Fresh Takes

Enough with the Multi-Billion-Dollar Subsidies

For several days now, Canadians—and especially Ontarians—have been witness to a veritable ping pong match between the federal government and its Ontario counterpart. The reason for the match: Stellantis, an automotive sector giant that had begun construction on a battery plant in Ontario, wants billions of dollars from the public purse.

Initially, the two levels of government were each to contribute around $500 million, but the agreement reached between the federal government and Volkswagen, for $13 billion, has thrown a wrench in the works. Stellantis has since paused construction of its plant and now wants a similar deal.

First of all, the agreement with Volkswagen is completely unjustified. It amounts to a subsidy of some $4.3 million per job created, for a total of 3,000 direct jobs. What’s more, with our current labour shortage—over 323,000 positions are unfilled in the province of Ontario—it is absolutely unjustifiable to pay so much for what could end up being a mere displacement of workers rather than real job creation.

The government of Canada should never have agreed to finance Volkswagen to the tune of $13 billion, nor should the request from Stellantis for a similar handout be granted by either level of government.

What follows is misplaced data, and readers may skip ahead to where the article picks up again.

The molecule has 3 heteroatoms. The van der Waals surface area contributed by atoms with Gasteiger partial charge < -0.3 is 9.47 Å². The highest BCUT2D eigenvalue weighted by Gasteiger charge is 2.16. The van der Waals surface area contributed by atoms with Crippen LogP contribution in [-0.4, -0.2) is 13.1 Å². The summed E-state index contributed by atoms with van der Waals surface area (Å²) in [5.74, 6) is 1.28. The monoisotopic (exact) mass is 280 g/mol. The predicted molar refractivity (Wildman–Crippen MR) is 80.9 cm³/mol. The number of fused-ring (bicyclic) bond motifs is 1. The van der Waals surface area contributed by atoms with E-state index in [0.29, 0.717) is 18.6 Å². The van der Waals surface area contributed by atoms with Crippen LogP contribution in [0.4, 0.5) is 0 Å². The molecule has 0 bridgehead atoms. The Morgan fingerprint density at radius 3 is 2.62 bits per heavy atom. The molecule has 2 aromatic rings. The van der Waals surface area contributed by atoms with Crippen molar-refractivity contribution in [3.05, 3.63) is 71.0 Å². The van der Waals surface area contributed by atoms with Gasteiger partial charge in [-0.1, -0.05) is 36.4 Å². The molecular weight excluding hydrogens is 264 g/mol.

Of course, it’s understandable for Stellantis to want a deal as attractive as its competitor’s, but it is unacceptable for the government to conclude such agreements.

The deployment of this kind of economic policy is counter-productive, especially in terms of public finances. Moreover, by doling our subsidies like this, the government takes on the role of choosing winners and losers, a role that should be played instead by consumers making decisions in the marketplace.

Finally, if the federal government really wants to attract foreign investment to Canada and thus contribute to economic development in this country, it needs to establish a competitive fiscal framework in order to do so without draining public funds.

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